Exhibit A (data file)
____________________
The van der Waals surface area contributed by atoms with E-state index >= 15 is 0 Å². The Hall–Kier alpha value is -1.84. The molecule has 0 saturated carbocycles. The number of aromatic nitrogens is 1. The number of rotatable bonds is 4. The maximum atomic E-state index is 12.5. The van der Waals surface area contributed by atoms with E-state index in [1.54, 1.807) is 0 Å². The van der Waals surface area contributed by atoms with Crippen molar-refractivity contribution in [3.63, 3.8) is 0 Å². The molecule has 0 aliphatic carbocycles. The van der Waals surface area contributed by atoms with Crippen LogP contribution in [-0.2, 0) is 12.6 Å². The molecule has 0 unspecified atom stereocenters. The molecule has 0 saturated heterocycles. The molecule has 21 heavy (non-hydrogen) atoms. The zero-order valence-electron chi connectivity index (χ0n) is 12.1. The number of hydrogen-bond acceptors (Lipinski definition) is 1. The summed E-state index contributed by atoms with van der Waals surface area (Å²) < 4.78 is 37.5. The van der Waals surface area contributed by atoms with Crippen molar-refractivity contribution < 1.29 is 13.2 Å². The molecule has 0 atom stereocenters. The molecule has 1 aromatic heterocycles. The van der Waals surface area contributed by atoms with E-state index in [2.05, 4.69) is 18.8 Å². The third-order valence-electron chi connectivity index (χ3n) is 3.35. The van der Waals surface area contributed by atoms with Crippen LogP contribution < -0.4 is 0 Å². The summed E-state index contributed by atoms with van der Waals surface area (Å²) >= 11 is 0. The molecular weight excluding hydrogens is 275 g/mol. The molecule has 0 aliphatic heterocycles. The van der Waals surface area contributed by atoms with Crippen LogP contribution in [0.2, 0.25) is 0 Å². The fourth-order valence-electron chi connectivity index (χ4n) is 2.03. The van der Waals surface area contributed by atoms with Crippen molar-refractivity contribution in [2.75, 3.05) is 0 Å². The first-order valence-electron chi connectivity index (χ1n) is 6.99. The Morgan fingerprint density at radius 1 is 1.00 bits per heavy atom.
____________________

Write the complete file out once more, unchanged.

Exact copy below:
The van der Waals surface area contributed by atoms with E-state index >= 15 is 0 Å². The Hall–Kier alpha value is -1.84. The molecule has 0 saturated carbocycles. The number of aromatic nitrogens is 1. The number of rotatable bonds is 4. The maximum atomic E-state index is 12.5. The van der Waals surface area contributed by atoms with E-state index in [1.54, 1.807) is 0 Å². The van der Waals surface area contributed by atoms with Crippen molar-refractivity contribution in [3.63, 3.8) is 0 Å². The molecule has 0 aliphatic carbocycles. The van der Waals surface area contributed by atoms with Crippen LogP contribution in [-0.2, 0) is 12.6 Å². The molecule has 0 unspecified atom stereocenters. The molecule has 0 saturated heterocycles. The molecule has 21 heavy (non-hydrogen) atoms. The zero-order valence-electron chi connectivity index (χ0n) is 12.1. The number of hydrogen-bond acceptors (Lipinski definition) is 1. The summed E-state index contributed by atoms with van der Waals surface area (Å²) < 4.78 is 37.5. The van der Waals surface area contributed by atoms with Crippen molar-refractivity contribution < 1.29 is 13.2 Å². The molecule has 0 atom stereocenters. The molecule has 1 aromatic heterocycles. The van der Waals surface area contributed by atoms with E-state index in [2.05, 4.69) is 18.8 Å². The third-order valence-electron chi connectivity index (χ3n) is 3.35. The van der Waals surface area contributed by atoms with Crippen LogP contribution < -0.4 is 0 Å². The summed E-state index contributed by atoms with van der Waals surface area (Å²) >= 11 is 0. The molecular weight excluding hydrogens is 275 g/mol. The molecule has 0 aliphatic heterocycles. The van der Waals surface area contributed by atoms with Crippen LogP contribution in [0.2, 0.25) is 0 Å². The fourth-order valence-electron chi connectivity index (χ4n) is 2.03. The van der Waals surface area contributed by atoms with Crippen molar-refractivity contribution in [2.75, 3.05) is 0 Å². The first-order valence-electron chi connectivity index (χ1n) is 6.99. The Morgan fingerprint density at radius 1 is 1.00 bits per heavy atom.